“Examining the growth of income over the past century, we find growth was broadly shared from 1945 to 1973 and highly unequal from 1973 to 2007, with the latter pattern persisting in the recovery from the Great Recession since 2009:
- Faster income growth for the bottom 99 percent of families between 1945 and 1973 meant that the top 1 percent captured just 4.9 percent of all income growth over that period.
- The pattern in the distribution of income growth reversed itself from 1973 to 2007, with over half (58.7 percent) of all income growth concentrated in the hands of the top 1 percent of families.
- So far during the recovery from the Great Recession, the top 1 percent of families have captured 41.8 percent of all income growth. The distribution of income growth has improved since our last report, when we found that the top 1 percent had captured 85.1 percent of income growth between 2009 and 2013.
- From our 2016 report to this one, cumulative income growth during the recovery for the top 1 percent increased from 17.4 percent (looking at changes from 2009 to 2013) to 33.9 percent (2009 to 2015)—almost doubling. Among the bottom 99 percent, cumulative growth increased from 0.7 percent to 10.3 percent—growing to nearly 15 times what it was. The bigger relative improvement in growth for the bottom 99 percent (reflecting a strengthening economy) is why the top 1 percent captured a smaller share of income growth from 2009 to 2015 than from 2009 to 2013. Nevertheless, the average income of the top 1 percent still grew faster than the average income of the bottom 99 percent, thus the top-to-bottom ratio continued to increase.”
The Productivity Factor
At the same time that the income gap has widened, productivity has fallen. Beginning in the 1970s, the U.S. shifted its economy away from productive industry, to pursue a “post-industrial,” consumer society. The era of 1933 through the Kennedy era was often called the “Golden Age of Capitalism,” because the infrastructure building and technological innovation fostered by the New Deal and the WWII mobilization had increased Total Factor Productivity to over 3% per year. Today that productivity is calculated to hover at around .5%.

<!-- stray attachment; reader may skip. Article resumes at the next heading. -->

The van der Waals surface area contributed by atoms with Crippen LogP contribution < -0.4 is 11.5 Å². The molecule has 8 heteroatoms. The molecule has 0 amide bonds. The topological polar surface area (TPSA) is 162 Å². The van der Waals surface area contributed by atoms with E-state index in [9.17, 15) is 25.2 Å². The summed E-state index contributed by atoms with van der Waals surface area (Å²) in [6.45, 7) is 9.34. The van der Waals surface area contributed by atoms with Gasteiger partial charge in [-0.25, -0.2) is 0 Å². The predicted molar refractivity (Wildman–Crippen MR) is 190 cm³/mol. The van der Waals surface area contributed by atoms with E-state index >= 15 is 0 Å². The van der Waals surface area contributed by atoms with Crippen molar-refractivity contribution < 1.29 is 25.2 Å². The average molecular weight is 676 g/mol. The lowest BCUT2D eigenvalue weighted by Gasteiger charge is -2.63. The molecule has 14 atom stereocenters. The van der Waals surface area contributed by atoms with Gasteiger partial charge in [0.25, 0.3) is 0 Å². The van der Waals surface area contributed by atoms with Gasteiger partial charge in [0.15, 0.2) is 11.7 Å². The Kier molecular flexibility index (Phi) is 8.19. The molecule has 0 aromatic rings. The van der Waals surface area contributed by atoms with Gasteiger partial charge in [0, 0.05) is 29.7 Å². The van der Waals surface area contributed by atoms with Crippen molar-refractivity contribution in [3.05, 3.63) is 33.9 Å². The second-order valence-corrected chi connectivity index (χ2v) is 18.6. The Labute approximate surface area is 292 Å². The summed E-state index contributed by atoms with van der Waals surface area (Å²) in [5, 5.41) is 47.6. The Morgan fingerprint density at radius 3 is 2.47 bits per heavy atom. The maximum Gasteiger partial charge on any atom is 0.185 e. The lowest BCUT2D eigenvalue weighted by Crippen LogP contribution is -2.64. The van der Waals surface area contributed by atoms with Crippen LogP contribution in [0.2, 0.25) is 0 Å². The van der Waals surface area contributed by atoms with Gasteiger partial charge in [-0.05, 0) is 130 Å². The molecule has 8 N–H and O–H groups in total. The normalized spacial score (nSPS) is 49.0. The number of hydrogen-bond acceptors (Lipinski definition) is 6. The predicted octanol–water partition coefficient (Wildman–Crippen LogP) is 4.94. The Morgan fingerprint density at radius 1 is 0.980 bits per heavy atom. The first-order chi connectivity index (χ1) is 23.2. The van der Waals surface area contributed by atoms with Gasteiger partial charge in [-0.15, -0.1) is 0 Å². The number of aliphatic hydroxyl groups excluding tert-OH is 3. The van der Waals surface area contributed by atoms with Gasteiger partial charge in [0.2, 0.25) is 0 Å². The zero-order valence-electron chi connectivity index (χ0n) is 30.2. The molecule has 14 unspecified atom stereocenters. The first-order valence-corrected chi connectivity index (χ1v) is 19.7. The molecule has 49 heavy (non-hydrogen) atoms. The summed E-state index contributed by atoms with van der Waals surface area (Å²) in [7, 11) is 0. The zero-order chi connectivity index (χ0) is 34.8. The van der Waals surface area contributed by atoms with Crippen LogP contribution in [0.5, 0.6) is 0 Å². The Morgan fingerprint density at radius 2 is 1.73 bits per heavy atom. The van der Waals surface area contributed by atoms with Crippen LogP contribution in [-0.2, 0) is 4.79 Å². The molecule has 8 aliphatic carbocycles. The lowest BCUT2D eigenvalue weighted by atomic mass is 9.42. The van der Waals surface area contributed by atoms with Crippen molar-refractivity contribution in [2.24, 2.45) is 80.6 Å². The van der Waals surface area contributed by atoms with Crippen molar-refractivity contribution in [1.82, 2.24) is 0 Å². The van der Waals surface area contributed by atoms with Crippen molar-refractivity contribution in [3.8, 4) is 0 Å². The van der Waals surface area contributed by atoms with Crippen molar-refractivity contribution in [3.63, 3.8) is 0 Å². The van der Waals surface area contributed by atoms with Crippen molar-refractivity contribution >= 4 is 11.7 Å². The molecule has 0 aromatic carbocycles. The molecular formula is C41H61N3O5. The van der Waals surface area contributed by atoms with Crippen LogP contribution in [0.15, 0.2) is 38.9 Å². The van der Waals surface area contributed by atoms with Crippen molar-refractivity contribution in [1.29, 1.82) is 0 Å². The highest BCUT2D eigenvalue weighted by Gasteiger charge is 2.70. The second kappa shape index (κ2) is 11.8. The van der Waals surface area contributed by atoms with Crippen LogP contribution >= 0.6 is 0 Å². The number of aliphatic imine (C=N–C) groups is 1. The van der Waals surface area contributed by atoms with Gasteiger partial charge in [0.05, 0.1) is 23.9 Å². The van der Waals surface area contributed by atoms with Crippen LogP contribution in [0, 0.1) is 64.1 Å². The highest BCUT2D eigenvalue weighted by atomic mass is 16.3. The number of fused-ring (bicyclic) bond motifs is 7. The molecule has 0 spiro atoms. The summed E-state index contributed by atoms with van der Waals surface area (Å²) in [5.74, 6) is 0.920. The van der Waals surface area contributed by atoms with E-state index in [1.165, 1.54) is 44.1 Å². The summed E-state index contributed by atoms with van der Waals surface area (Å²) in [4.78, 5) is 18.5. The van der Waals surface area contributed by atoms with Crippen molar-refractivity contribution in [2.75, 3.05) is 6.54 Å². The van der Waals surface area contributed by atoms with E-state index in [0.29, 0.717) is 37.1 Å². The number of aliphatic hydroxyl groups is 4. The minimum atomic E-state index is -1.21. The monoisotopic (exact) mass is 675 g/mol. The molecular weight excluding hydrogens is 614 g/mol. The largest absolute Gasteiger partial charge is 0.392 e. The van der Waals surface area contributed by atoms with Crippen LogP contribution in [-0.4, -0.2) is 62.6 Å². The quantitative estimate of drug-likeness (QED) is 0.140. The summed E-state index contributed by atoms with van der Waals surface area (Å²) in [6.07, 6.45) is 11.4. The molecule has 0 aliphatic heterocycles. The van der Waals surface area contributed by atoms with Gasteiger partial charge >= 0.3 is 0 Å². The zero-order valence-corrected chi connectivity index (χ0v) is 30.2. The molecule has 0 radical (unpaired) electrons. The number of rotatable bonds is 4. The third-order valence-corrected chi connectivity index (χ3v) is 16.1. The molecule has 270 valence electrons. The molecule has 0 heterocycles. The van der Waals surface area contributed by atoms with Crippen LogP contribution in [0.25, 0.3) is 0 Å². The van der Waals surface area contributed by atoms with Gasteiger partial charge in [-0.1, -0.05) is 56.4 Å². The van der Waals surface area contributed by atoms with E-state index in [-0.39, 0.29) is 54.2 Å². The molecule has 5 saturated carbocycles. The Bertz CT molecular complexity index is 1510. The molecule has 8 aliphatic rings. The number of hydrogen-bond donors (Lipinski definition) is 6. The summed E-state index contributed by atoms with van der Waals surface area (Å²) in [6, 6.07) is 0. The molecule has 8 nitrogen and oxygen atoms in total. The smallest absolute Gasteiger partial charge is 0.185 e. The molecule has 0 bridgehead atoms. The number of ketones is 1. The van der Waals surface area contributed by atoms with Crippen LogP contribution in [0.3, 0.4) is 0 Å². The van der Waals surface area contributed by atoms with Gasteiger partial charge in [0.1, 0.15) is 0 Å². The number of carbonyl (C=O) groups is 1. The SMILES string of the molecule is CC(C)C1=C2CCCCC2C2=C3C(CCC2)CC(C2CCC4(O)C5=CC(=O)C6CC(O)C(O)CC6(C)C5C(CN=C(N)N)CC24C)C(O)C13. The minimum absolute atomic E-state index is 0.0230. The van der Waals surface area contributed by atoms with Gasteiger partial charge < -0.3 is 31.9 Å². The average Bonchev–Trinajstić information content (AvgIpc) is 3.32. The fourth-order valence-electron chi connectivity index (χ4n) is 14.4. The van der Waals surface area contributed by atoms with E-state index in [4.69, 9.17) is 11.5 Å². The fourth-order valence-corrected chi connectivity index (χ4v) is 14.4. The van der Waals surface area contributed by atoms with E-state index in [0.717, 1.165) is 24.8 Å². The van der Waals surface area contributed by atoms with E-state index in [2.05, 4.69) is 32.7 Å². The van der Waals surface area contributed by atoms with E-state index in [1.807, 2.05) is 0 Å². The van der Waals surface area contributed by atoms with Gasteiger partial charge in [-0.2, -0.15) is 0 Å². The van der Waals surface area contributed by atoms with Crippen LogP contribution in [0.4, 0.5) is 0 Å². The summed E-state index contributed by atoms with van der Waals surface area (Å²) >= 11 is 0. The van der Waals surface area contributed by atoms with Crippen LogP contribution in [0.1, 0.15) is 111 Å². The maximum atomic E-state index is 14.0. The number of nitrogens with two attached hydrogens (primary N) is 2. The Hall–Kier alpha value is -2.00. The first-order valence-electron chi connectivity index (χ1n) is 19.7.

Thus, despite unemployment and jobless claims being statistically low, the low productivity rate is crippling the ability to improve conditions of life for the population, and driving them into despair about the future. If you take a closer look at the relationship between productivity during the Golden Age and the income inequality gap, you find that as productivity increased, the income gap closed. Therefore it would be wrong to look at the two separately.
Closing the income inequality gap cannot be done by merely restructuring the tax system or raising the minimum wage. Productivity must increase, and that can only be done by creating high-paying, union jobs in new technologies. That is what FDR achieved under the New Deal by using the model of Alexander Hamilton’s National Bank.
Why Americans are so miserable
On March 22, 2019, the Washington Post published an article entitled “Americans are getting more miserable, and there’s data to prove it.” The article read in part: